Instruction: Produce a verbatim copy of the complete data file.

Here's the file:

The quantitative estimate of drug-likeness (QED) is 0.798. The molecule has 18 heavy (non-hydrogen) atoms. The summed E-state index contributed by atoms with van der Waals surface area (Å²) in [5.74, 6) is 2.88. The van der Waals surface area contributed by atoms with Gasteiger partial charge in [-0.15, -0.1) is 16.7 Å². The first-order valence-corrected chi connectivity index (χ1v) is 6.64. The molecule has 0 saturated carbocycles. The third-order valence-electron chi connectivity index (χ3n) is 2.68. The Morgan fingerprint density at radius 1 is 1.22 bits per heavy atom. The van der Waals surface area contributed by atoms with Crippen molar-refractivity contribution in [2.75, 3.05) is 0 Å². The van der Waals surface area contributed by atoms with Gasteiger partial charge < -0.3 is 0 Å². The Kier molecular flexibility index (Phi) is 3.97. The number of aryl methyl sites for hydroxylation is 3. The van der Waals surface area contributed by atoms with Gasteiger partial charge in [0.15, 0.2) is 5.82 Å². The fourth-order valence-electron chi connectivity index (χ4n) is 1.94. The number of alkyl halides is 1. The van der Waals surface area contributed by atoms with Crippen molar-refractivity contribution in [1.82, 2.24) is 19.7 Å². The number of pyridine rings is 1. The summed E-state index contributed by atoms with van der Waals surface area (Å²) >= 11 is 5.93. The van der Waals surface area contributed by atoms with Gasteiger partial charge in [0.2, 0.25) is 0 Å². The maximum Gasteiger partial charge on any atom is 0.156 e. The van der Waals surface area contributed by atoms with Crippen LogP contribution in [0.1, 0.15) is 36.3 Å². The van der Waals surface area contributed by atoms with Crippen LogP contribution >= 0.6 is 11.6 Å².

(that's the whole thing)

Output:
The quantitative estimate of drug-likeness (QED) is 0.798. The molecule has 18 heavy (non-hydrogen) atoms. The summed E-state index contributed by atoms with van der Waals surface area (Å²) in [5.74, 6) is 2.88. The van der Waals surface area contributed by atoms with Gasteiger partial charge in [-0.15, -0.1) is 16.7 Å². The first-order valence-corrected chi connectivity index (χ1v) is 6.64. The molecule has 0 saturated carbocycles. The third-order valence-electron chi connectivity index (χ3n) is 2.68. The Morgan fingerprint density at radius 1 is 1.22 bits per heavy atom. The van der Waals surface area contributed by atoms with Crippen molar-refractivity contribution in [2.75, 3.05) is 0 Å². The van der Waals surface area contributed by atoms with Gasteiger partial charge < -0.3 is 0 Å². The Kier molecular flexibility index (Phi) is 3.97. The number of aryl methyl sites for hydroxylation is 3. The van der Waals surface area contributed by atoms with Gasteiger partial charge in [0.15, 0.2) is 5.82 Å². The fourth-order valence-electron chi connectivity index (χ4n) is 1.94. The number of alkyl halides is 1. The van der Waals surface area contributed by atoms with Crippen molar-refractivity contribution in [1.82, 2.24) is 19.7 Å². The number of pyridine rings is 1. The summed E-state index contributed by atoms with van der Waals surface area (Å²) >= 11 is 5.93. The van der Waals surface area contributed by atoms with Gasteiger partial charge in [0.2, 0.25) is 0 Å². The maximum Gasteiger partial charge on any atom is 0.156 e. The van der Waals surface area contributed by atoms with Crippen LogP contribution in [0.1, 0.15) is 36.3 Å². The van der Waals surface area contributed by atoms with Crippen LogP contribution >= 0.6 is 11.6 Å².